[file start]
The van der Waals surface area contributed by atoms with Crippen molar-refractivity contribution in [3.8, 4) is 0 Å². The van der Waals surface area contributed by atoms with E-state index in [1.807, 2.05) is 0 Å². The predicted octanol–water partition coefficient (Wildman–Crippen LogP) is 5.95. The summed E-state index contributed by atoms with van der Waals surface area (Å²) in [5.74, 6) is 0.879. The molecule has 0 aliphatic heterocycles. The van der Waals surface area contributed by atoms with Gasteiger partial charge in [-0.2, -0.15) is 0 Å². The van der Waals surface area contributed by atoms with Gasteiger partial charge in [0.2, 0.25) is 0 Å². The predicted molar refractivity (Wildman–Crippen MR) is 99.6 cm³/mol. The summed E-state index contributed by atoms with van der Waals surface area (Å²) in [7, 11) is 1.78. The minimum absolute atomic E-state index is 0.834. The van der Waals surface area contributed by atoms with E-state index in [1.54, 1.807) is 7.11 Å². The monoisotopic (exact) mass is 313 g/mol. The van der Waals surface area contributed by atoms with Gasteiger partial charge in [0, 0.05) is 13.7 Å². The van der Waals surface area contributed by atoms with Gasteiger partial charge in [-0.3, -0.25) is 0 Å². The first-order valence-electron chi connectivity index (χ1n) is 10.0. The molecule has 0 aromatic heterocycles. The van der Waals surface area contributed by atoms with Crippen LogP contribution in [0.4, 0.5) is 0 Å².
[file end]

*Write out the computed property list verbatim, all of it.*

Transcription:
The van der Waals surface area contributed by atoms with Crippen molar-refractivity contribution in [3.8, 4) is 0 Å². The van der Waals surface area contributed by atoms with E-state index in [1.807, 2.05) is 0 Å². The predicted octanol–water partition coefficient (Wildman–Crippen LogP) is 5.95. The summed E-state index contributed by atoms with van der Waals surface area (Å²) in [5.74, 6) is 0.879. The molecule has 0 aliphatic heterocycles. The van der Waals surface area contributed by atoms with Gasteiger partial charge in [-0.2, -0.15) is 0 Å². The van der Waals surface area contributed by atoms with Gasteiger partial charge in [0.2, 0.25) is 0 Å². The predicted molar refractivity (Wildman–Crippen MR) is 99.6 cm³/mol. The summed E-state index contributed by atoms with van der Waals surface area (Å²) in [7, 11) is 1.78. The minimum absolute atomic E-state index is 0.834. The van der Waals surface area contributed by atoms with E-state index in [1.54, 1.807) is 7.11 Å². The monoisotopic (exact) mass is 313 g/mol. The van der Waals surface area contributed by atoms with Gasteiger partial charge in [0, 0.05) is 13.7 Å². The van der Waals surface area contributed by atoms with Gasteiger partial charge in [-0.3, -0.25) is 0 Å². The first-order valence-electron chi connectivity index (χ1n) is 10.0. The molecule has 0 aromatic heterocycles. The van der Waals surface area contributed by atoms with Crippen LogP contribution in [0.4, 0.5) is 0 Å².